But like many Timorese, Marques is hoping the pace of development will pick up. “The government is doing what it has to do,” he says. “Tourism is very special. They must make this the most important point. But honestly, as we know, Timor-Leste is a young country, so we must learn more and more experience from other countries like our neighbors Indonesia and Australia, especially.”

Many people around the world still think that the country is a war zone. Even the U.S. government, for example, warns its citizens to maintain security awareness while in Timor-Leste. So perhaps the biggest challenge for the government here is just to change mindsets.

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How Thailand's Lèse-Majesté Law Is Used To Stifle All Protest

Once meant to protect the royal family, the century-old law has become a tool for the military-led government in Bangkok to stamp out all dissent. A new report outlines the abuses.

Pro-Democracy protest at The Criminal Court in Bangkok, Thailand

"We need to reform the institution of the monarchy in Thailand. It is the root of the problem." Those words, from Thai student activist Juthatip Sirikan, are a clear expression of the growing youth-led movement that is challenging the legitimacy of the government and demanding deep political changes in the Southeast Asian nation. Yet those very same words could also send Sirikan to jail.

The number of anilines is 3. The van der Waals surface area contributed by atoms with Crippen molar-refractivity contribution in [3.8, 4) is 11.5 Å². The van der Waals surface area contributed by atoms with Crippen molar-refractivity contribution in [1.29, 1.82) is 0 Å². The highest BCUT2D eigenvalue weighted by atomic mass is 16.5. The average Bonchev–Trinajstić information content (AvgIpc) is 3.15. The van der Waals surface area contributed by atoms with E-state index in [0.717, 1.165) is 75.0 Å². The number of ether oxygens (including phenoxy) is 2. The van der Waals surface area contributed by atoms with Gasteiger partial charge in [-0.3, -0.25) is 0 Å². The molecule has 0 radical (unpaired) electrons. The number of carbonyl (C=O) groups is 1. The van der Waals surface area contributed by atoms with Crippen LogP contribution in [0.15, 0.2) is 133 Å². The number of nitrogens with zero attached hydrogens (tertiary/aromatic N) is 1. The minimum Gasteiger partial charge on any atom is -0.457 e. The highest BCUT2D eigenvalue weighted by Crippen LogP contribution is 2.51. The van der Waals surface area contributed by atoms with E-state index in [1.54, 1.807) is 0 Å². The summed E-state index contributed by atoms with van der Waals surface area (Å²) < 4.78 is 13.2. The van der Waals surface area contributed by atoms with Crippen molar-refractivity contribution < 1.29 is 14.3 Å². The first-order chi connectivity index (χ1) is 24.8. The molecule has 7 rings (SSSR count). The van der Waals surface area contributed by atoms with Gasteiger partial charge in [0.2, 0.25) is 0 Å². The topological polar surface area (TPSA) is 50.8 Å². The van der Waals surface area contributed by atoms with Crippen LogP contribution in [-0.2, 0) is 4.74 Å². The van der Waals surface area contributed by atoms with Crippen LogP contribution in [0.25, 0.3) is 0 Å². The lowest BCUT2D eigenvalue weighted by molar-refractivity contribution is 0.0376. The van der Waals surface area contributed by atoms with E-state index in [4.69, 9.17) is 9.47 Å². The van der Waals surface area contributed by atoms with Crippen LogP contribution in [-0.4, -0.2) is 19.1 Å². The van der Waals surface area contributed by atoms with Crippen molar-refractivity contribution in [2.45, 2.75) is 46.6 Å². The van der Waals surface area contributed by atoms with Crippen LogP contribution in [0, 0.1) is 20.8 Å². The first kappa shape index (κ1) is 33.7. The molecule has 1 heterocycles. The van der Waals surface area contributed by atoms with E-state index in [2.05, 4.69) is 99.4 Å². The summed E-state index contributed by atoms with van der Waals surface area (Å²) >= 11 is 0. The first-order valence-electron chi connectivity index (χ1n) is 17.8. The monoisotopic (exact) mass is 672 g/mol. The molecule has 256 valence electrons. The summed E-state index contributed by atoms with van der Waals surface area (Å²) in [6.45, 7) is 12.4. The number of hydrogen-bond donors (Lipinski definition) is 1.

Thailand's Criminal Code 'Lèse-Majesté' Article 112 imposes jail terms for defaming, insulting, or threatening the monarchy, with sentences of three to 15 years. This law has been present in Thai politics since 1908, though applied sparingly, only when direct verbal or written attacks against members of the royal family.

But after the May 2014 military coup d'état, Thailand experienced the first wave of lèse-majesté arrests, prosecutions, and detentions of at least 127 individuals arrested in a much wider interpretation of the law.

The recent report 'Second Wave: The Return of Lèse-Majesté in Thailand', documents how the Thai government has "used and abused Article 112 of the Criminal Code to target pro-democracy activists and protesters in relation to their online political expression and participation in peaceful pro-democracy demonstrations."